I love rockets. My Bachelor's degree is in Aerospace Engineering and I've been interested in rockets since I was a kid. My dad worked on the main engines for the Saturn V rocket when he worked at Pratt & Whitney as a chemist, I've designed and manufactured parts for the space program as an engineer, and my senior project in college was designing a two-state-to-orbit space vehicle (and we got to work with NASA engineers on the project - very cool!). I've found that all kids seem to have some interest in rockets and I use that as a great end-of-the-year project in my physics class.
Today was Rocket Launch Day for my Physics classes. It's the finale to their last project of the year. We launch their rockets multiple times, even having a little fun and doing modifications to the fins and rocket to see what happens. It was slightly overcast with 5-10 mph wind out of the SouthEast, but we only lost two rockets into the trees near the field. We use A8-3 and B6-4 engines, with average impulses of 2.5 N-s and 5 N-s and maximum thrust of 10 N and 12 N, respectively. Average altitudes for these rockets are between 150 and 300 feet.
Here are some pictures some students took from today's launches.
A couple of the students jump when the 1st rocket launches
That's me at the launch controls.
It's a great project to end the year. They learn and have fun all at the same time.
I found a great resource from NASA - The Rockets Educator Guide - that includes lesson plans and activity ideas. NASA's site is a great resource for this type of project. This guide has some great activities like rockets using film canisters, baking soda, and vinegar, paper rockets, altitude trackers and more. There is even a part on the history of rockets.
The students start the whole unit with a WebQuest on NASA's site about rockets - NASA's Beginners Guide to Rockets: http://www.grc.nasa.gov/WWW/K-12/rocket/index.html This site helps them tie all the physics concepts together and apply them to rockets. It also explains how model rockets work, from the engine propellant and nozzle, to the recovery system and ignition system.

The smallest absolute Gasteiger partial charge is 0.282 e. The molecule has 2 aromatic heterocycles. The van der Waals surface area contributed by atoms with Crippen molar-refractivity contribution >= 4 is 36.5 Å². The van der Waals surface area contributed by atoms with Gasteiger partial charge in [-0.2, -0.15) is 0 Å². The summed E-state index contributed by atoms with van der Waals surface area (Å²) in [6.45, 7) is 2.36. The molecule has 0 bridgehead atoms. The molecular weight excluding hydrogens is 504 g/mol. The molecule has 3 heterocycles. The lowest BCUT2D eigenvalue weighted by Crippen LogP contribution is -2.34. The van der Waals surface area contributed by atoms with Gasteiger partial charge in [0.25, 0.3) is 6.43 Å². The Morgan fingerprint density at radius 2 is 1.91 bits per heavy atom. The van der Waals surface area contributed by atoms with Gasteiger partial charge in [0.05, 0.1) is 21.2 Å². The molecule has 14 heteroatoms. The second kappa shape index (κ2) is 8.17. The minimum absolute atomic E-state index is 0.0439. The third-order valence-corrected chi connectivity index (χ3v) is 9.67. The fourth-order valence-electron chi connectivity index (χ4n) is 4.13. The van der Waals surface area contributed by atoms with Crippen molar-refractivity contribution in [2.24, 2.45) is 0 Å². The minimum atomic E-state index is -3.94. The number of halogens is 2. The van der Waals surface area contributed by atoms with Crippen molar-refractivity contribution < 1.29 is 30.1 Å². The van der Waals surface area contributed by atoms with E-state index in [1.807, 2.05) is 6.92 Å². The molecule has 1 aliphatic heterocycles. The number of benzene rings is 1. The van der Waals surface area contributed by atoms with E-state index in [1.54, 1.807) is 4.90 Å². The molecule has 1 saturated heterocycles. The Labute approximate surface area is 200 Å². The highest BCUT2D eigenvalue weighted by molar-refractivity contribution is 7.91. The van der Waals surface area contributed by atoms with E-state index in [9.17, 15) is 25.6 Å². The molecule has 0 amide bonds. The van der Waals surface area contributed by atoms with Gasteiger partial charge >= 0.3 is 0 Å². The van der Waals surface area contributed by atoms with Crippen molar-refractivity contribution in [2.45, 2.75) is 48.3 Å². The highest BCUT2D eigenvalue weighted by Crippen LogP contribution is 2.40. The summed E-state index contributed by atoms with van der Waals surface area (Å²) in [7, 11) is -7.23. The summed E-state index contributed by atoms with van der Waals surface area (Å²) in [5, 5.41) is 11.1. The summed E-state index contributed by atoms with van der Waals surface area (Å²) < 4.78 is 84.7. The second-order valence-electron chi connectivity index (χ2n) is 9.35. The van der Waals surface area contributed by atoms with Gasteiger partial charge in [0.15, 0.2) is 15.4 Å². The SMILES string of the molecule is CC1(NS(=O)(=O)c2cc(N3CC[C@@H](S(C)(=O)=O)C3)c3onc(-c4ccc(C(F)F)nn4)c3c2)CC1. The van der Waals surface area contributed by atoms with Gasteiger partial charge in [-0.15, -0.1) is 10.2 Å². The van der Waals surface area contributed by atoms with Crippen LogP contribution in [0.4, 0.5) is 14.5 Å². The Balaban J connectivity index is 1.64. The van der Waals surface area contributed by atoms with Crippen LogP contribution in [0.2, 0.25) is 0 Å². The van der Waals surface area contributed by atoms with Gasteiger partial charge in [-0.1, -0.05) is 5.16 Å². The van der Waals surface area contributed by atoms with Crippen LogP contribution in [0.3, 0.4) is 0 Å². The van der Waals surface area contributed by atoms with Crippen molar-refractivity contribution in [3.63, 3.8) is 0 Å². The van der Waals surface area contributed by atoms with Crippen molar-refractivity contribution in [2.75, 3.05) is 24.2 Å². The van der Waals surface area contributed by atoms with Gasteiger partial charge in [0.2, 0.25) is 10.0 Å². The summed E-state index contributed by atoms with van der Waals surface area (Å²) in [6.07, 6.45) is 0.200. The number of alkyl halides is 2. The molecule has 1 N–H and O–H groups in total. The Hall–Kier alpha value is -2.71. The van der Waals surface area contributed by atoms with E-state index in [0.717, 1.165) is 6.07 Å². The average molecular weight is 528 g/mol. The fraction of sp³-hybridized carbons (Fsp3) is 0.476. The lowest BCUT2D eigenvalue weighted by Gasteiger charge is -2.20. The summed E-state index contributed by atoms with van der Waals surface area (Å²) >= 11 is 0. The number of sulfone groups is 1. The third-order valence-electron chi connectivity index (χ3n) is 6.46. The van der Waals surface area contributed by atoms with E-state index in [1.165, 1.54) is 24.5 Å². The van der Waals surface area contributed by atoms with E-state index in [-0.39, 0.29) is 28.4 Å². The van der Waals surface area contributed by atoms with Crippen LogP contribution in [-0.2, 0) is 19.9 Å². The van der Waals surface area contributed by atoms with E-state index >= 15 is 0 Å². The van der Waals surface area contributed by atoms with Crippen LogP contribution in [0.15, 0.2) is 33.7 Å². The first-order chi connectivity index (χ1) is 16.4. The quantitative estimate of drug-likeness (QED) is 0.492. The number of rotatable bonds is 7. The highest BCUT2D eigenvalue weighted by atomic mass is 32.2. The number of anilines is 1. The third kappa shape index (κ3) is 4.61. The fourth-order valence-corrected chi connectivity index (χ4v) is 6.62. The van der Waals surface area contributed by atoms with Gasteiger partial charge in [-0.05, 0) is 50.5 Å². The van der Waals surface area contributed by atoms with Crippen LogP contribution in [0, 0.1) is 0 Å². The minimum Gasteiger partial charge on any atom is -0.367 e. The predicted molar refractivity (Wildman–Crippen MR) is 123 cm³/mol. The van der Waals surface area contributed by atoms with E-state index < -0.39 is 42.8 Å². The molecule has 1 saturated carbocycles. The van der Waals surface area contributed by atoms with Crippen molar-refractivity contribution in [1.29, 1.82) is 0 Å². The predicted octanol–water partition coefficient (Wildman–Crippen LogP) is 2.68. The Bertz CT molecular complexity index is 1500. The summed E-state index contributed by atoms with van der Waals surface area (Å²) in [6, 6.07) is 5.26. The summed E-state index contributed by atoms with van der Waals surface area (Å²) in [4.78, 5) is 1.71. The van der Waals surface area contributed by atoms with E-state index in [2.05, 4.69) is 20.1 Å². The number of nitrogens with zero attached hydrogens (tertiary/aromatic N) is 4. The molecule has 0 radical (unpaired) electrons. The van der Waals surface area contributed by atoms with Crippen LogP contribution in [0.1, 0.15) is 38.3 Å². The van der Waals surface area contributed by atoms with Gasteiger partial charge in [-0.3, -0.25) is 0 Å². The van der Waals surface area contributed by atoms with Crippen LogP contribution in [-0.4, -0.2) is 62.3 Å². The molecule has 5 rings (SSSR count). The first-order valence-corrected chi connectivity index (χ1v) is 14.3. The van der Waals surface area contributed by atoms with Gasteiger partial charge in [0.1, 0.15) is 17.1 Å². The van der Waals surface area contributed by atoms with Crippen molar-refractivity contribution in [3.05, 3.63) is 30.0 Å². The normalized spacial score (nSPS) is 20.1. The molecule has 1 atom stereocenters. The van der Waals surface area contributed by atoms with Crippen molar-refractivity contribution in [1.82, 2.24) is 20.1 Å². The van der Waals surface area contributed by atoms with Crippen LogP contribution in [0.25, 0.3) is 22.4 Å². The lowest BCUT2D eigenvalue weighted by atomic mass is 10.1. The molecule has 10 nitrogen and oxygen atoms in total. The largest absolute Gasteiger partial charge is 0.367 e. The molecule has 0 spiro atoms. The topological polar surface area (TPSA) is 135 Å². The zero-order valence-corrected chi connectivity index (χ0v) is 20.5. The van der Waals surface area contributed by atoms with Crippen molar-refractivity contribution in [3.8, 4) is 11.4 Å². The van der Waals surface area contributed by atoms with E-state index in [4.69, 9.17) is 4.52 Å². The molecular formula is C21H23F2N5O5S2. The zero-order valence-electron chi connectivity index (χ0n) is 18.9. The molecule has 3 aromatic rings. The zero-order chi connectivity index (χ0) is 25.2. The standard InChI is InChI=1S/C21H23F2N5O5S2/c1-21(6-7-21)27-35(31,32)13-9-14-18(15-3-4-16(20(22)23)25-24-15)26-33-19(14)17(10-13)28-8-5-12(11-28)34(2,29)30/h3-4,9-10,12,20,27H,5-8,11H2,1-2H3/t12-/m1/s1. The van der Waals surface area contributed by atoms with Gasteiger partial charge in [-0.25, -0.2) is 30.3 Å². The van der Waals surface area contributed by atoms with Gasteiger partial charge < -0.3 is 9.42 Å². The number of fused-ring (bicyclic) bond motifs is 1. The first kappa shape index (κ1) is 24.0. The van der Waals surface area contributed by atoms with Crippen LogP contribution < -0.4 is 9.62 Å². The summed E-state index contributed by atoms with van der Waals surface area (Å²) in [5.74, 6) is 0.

You can extend the unit and do more activities from the educators guide. You can also have students research space missions, current spacecraft, and the future of space travel.
Discovery Education Streaming has some great videos and resources, including the "NASA at 50", "Bill Nye Great Inventions" and "When We Left The Earth: The NASA Mission" series.
The students learn a lot, see an application of what they have learned, work as a team, and have some fun. It's a great way to end the year.
Topics in this unit:
history of rockets
chemistry of solid fuel engines
application of knowledge
computer with internet to connect to NASA website
NASA Rockets Educator Guide - free
Model rocket kits, engines, and launcher (available from a variety of companies and suppliers. I use Estes).
(funding for these supplies have been through Donor's Choose and an Air Force Association classroom grant).
NASA's Beginners Guide to Rockets: http://www.grc.nasa.gov/WWW/K-12/rocket/index.html
Estes Model Rockets - Educator Page: http://www.esteseducator.com/
Apogee Rockets - http://www.apogeerockets.com/ (click on "Educational")
National Association of Rocketry: http://www.nar.org/teacher.html
Fly Rockets: http://www.flyrockets.com/
NASA Educator's Resource Centers http://www.nasa.gov/audience/foreducators/k-4/learning/F_Educator_Resource_Center_Network.html